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Musicbed News

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This year, the Musicbed Challenge had a different end goal than in years past. Creatives had an unprecedented chance to re-shape culture during a critical moment in history. So we asked them to use their talents for the greater good. To find a story within their communities, and to make a film that could make a difference.

We’re all about creative constraints. In fact, we’ve explored the topic several times in blog posts and conversations with filmmakers, the idea that limitations can spark something in our creative brains to step up and take a challenge. But, even further than that, our constraints aren’t just a good exercise in creativity — sometimes they’re the entire reason to create. That’s why we’re excited to announce our first-ever Musicbed Challenge.

Inspiration can play a big role in your work and it doesn’t always strike while you’re sitting at the editing bay or in the office. Whether you’re researching music or discovering new artists, we want to make that process as simple as possible. That’s why we’re excited to announce that Musicbed is now on Spotify.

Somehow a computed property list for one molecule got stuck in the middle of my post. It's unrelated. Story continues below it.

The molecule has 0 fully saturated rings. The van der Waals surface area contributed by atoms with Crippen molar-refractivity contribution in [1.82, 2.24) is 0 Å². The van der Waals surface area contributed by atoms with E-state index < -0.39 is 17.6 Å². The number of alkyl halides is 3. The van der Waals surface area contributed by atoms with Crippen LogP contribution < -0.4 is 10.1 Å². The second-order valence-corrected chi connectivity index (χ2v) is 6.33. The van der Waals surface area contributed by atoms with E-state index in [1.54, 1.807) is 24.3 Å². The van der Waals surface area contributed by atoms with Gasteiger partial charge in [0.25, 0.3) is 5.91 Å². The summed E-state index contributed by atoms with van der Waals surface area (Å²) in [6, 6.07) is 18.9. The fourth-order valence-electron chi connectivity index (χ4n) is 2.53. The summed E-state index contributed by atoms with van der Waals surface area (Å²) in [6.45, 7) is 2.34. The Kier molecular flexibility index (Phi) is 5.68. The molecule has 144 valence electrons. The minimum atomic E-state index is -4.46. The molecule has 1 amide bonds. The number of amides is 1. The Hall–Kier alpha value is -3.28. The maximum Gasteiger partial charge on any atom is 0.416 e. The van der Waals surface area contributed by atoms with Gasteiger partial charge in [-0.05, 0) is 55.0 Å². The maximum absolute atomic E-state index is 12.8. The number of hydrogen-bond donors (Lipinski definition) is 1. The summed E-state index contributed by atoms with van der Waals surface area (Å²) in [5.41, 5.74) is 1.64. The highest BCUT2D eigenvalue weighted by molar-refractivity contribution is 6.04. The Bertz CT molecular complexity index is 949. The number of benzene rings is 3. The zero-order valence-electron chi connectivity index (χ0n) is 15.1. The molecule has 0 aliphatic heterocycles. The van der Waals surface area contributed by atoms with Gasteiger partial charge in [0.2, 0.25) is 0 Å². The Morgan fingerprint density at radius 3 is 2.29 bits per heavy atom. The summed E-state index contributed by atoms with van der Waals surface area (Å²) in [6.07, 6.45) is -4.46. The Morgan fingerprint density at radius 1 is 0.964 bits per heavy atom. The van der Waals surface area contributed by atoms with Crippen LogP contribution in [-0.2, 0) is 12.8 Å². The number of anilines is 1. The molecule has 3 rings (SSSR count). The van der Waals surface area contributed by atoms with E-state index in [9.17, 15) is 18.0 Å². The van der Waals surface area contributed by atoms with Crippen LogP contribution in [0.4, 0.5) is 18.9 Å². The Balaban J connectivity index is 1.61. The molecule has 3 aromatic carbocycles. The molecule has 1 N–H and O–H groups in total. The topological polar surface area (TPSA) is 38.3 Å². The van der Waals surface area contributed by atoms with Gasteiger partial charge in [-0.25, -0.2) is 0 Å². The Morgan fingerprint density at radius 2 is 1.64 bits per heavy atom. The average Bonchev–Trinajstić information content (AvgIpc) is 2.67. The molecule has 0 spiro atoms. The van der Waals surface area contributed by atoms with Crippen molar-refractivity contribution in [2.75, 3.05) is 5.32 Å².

The wait is over! We’re proud to announce Musicbed subcription. Now, for the first time, get unlimited music from the artists you know and love for one monthly or yearly fee. It’s a revolutionary take on the subscription model, giving filmmakers and creatives full access to real, emerging indie artists and leading composers. This is not a royalty-free production library. These are hundreds of chart-topping, nation-touring, genre-defying Musicbed artists at your fingertips.

Rock ’n roll was born at Sun Records. The list of earth-shattering artists who got their start there is hard to believe: Johnny Cash, Jerry Lee Lewis, Roy Orbison and so many others. As Collin Brace, VP of Sun Records, told us, “These guys defined not only a genre, but a generation.” In many ways, Sun Records and its artists paved the way for indie musicians and studios today. They were future minded. Open minded. They welcomed anyone with a guitar and a song. This is how they found legendary, mold-breaking artists like Johnny Cash. And it’s also how they ended up with over 8,000 master recordings from artists who never made it big, if it at all.